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Judge Denies Request To Immediately Suspend Ban On Sale Of Vaping Products

Various vaping juices inside a Massachusetts vape shop (Jesse Costa/WBUR)
Various vaping juices inside a Massachusetts vape shop (Jesse Costa/WBUR)

The state ban on the sale of vaping products to in-state purchasers remains in place for now after a federal judge in Boston on Friday refused to grant a temporary restraining order that would have allowed vape stores to immediately resume sales of the products.

Citing numerous illnesses and deaths nationwide linked to vaping, Gov. Charlie Baker on Sept. 24 declared a public health emergency and asked for a temporary ban on the sale and display of vaping products. With the emergency declaration in place, the Department of Public Health imposed a four-month ban to give researchers time to try to figure out why there has been an uptick in the vaping-related illnesses.

Attorneys for several local vape shops, as well as the Vapor Technology Association, argued the ban is an existential threat to businesses, and that waiting two weeks for a preliminary injunction hearing would cause irreparable harm.

Judge Indira Talwani disagreed and set an Oct. 15 hearing to consider the industry's request for a preliminary injunction to halt the ban.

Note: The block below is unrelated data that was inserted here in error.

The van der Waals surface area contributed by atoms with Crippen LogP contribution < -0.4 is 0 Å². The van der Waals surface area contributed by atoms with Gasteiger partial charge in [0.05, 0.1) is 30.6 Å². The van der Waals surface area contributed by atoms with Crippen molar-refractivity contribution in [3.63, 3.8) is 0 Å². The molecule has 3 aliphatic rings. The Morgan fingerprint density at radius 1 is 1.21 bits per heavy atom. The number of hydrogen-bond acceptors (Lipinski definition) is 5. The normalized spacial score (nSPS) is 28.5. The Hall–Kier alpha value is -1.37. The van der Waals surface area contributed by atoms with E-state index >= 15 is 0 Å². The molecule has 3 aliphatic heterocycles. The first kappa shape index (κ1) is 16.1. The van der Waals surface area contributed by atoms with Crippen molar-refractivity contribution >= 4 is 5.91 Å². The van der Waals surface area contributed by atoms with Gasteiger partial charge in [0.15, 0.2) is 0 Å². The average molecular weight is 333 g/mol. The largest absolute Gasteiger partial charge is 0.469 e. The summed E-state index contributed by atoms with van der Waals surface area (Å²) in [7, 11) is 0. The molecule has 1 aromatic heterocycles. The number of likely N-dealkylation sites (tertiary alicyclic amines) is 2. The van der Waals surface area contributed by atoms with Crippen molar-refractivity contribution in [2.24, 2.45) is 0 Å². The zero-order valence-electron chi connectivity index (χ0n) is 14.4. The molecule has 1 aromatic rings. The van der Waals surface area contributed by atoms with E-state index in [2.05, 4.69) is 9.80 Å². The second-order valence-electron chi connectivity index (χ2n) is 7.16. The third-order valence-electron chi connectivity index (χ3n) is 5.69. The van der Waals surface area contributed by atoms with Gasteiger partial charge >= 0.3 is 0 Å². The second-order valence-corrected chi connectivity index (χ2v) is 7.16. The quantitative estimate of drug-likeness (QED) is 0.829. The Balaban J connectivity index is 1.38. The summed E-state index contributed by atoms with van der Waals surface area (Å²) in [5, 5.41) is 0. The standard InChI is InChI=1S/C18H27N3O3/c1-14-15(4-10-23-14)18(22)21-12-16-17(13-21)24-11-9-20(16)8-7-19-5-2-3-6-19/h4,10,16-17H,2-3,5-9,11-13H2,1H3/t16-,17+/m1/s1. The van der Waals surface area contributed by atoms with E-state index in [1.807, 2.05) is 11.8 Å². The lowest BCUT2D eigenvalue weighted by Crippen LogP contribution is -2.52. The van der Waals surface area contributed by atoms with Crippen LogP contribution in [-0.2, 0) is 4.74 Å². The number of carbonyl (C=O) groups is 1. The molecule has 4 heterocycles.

While pleased he will be able to fully argue the merits of the case later this month, attorney Craig Rourke said the ban puts his clients out of business.

"Many of my clients are like most of us: We struggle hard from week to week in order to pay for gas or to buy groceries, to make the rent or to pay the mortgage," said Rourke. "Two weeks without income can be a very difficult hardship."

Attorneys representing the state argued the ban should stay in place because of the possible health risks associated with vaping.

Assistant Attorney General Julia Kobick told Judge Talwani that the Legislature specifically gave the governor the authority to declare a public health emergency, and that the ban was put in place to prevent more illnesses.

As of Wednesday, DPH told WBUR there have been 111 suspected cases of vaping-related illnesses in the state. The agency says five cases have been confirmed and reported to the Centers for Disease Control and Prevention.

With reporting by WBUR's Jon Cain

Earlier Coverage:

Steve Brown Twitter Senior Reporter/Anchor
Steve Brown is a veteran broadcast journalist who serves as WBUR's senior State House reporter.

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